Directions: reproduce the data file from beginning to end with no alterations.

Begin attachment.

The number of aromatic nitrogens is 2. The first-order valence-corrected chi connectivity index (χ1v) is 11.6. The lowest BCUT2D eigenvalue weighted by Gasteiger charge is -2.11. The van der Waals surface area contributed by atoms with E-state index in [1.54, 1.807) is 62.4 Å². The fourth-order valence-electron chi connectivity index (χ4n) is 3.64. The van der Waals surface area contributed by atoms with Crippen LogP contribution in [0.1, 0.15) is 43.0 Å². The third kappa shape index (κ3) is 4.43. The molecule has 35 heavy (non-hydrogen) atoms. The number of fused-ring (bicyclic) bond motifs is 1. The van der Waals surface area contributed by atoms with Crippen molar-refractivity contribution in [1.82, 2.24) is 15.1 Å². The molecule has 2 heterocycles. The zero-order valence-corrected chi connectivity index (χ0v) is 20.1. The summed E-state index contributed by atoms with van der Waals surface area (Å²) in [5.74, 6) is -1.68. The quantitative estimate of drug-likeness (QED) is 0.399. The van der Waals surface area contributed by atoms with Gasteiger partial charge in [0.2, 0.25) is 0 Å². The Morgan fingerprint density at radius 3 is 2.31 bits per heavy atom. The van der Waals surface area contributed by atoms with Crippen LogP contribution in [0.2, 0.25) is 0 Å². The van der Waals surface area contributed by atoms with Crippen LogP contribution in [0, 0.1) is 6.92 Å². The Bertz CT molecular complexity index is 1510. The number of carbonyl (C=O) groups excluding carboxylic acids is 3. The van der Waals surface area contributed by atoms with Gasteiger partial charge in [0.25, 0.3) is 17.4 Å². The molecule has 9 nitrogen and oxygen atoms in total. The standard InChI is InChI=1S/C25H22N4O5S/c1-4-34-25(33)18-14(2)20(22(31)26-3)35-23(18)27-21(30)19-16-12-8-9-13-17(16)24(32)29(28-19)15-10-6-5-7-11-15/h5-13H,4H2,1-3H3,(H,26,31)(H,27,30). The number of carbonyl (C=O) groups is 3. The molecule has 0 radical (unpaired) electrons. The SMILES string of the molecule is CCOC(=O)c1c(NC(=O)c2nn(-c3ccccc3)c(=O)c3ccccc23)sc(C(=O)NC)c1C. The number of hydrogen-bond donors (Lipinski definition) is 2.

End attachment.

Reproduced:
The number of aromatic nitrogens is 2. The first-order valence-corrected chi connectivity index (χ1v) is 11.6. The lowest BCUT2D eigenvalue weighted by Gasteiger charge is -2.11. The van der Waals surface area contributed by atoms with E-state index in [1.54, 1.807) is 62.4 Å². The fourth-order valence-electron chi connectivity index (χ4n) is 3.64. The van der Waals surface area contributed by atoms with Crippen LogP contribution in [0.1, 0.15) is 43.0 Å². The third kappa shape index (κ3) is 4.43. The molecule has 35 heavy (non-hydrogen) atoms. The number of fused-ring (bicyclic) bond motifs is 1. The van der Waals surface area contributed by atoms with Crippen molar-refractivity contribution in [1.82, 2.24) is 15.1 Å². The molecule has 2 heterocycles. The zero-order valence-corrected chi connectivity index (χ0v) is 20.1. The summed E-state index contributed by atoms with van der Waals surface area (Å²) in [5.74, 6) is -1.68. The quantitative estimate of drug-likeness (QED) is 0.399. The van der Waals surface area contributed by atoms with Gasteiger partial charge in [0.2, 0.25) is 0 Å². The Morgan fingerprint density at radius 3 is 2.31 bits per heavy atom. The van der Waals surface area contributed by atoms with Crippen LogP contribution in [0.2, 0.25) is 0 Å². The van der Waals surface area contributed by atoms with Crippen LogP contribution in [0, 0.1) is 6.92 Å². The Bertz CT molecular complexity index is 1510. The number of carbonyl (C=O) groups excluding carboxylic acids is 3. The van der Waals surface area contributed by atoms with Gasteiger partial charge in [0.25, 0.3) is 17.4 Å². The molecule has 9 nitrogen and oxygen atoms in total. The standard InChI is InChI=1S/C25H22N4O5S/c1-4-34-25(33)18-14(2)20(22(31)26-3)35-23(18)27-21(30)19-16-12-8-9-13-17(16)24(32)29(28-19)15-10-6-5-7-11-15/h5-13H,4H2,1-3H3,(H,26,31)(H,27,30). The number of carbonyl (C=O) groups is 3. The molecule has 0 radical (unpaired) electrons. The SMILES string of the molecule is CCOC(=O)c1c(NC(=O)c2nn(-c3ccccc3)c(=O)c3ccccc23)sc(C(=O)NC)c1C. The number of hydrogen-bond donors (Lipinski definition) is 2.